Burden of Childhood Rotavirus Disease in the Outpatient Setting of the Russian Federationстатья

Статья опубликована в высокорейтинговом журнале
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Дата последнего поиска статьи во внешних источниках: 6 декабря 2018 г.

Работа с статьей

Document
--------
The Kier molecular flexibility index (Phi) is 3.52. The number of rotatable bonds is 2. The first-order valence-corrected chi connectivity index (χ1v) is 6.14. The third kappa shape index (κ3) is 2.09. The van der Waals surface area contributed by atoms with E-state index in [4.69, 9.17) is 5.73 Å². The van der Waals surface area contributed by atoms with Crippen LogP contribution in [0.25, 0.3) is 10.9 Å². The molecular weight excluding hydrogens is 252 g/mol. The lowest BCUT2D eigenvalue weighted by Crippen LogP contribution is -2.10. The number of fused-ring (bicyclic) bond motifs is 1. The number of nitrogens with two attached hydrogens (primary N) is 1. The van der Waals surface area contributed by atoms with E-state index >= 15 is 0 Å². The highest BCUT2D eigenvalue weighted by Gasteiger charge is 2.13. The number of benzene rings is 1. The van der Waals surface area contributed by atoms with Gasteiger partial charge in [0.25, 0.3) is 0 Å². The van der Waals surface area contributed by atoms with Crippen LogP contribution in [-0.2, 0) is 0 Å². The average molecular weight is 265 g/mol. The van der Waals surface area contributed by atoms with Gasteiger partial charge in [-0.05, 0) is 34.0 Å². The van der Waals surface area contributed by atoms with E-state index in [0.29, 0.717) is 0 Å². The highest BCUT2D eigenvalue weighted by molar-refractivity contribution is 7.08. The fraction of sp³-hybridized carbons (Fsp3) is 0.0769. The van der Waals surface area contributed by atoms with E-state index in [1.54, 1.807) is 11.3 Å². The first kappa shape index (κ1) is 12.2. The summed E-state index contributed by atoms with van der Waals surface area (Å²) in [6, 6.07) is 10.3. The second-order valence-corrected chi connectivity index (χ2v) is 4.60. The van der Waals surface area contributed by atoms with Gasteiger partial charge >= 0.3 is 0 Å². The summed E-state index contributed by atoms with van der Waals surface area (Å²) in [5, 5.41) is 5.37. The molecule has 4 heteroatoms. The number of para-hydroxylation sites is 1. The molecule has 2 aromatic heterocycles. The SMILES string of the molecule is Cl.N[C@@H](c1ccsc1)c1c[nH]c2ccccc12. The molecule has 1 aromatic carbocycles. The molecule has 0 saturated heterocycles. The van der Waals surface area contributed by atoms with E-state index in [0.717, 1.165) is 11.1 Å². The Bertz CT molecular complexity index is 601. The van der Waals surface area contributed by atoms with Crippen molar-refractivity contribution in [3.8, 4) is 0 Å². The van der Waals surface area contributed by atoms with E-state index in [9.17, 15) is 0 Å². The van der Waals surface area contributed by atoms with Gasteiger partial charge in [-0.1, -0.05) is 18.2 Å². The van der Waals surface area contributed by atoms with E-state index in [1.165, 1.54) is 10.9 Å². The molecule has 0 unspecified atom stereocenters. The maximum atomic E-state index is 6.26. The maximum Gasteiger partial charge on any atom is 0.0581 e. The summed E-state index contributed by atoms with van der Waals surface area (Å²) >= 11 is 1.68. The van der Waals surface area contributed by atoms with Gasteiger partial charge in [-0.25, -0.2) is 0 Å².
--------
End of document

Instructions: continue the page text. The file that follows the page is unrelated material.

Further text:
[1] Burden of childhood rotavirus disease in the outpatient setting of the russian federation / Y. V. Lobzin, S. M. Kharit, M. G. Goveia et al. // Pediatric Infectious Disease Journal. — 2017. — Vol. 36, no. 5. — P. 472–476. This is a prospective, multicentered study conducted in 9 large urban areas in Russia, in order to determine the burden of rotavirus gastroenteritis in children <5 years of age and the genotypes circulating during 1 rotavirus season. From November 2012 to May 2013, surveillance was conducted in Moscow, Saint-Petersburg, Vologda, Krasnodar, Krasnoyarsk, Novosibirsk, Yaroslavl, Khanty-Mansiysk and Vladivostok. Children <5 years of age presenting at outpatient clinics with acute gastroenteritis (AGE) of less than 72 hours duration were enrolled in the study. Stool samples were tested for rotavirus and positive samples were P- and G-typed. Clinical symptoms were captured by physicians and parents on Day 1. Symptom severity was analyzed by Vesikari scoring system. The direct expenses of parents caused by AGE were obtained from questionnaires provided to parents by phone. A total of 501 were children enrolled. Stool samples were analyzed for 487 (97%) children, and 151 (31%) of those were rotavirus positive. Rotavirus gastroenteritis was associated with more severe clinical course (Vesikari score 11.4 ± 2.2) versus non-rotavirus gastroenteritis (Vesikari score 9 ± 3). The identified serotypes were G4P[8] 38.9%, G1P[8] 34.2%, G3P[8] 6%, G9P[8] 6%, G2P[4] 2% and G4P[4] 0.7%. The mean overall expenses of parents caused by rotavirus and non-rotavirus gastroenteritis were 143.7 USD and 128.8 USD, respectively. Rotavirus accounted for 31% of all AGE-related outpatient visits. The major rotavirus genotypes were G1P[8] and G4P[8]. Rotavirus gastroenteritis was associated with significantly more severe clinical symptoms than non-rotavirus gastroenteritis. The average costs of rotavirus cases for parents of children were elevated against the same indications for non-rotavirus. These findings underscore the need for a safe and effective rotavirus vaccine in Russia.

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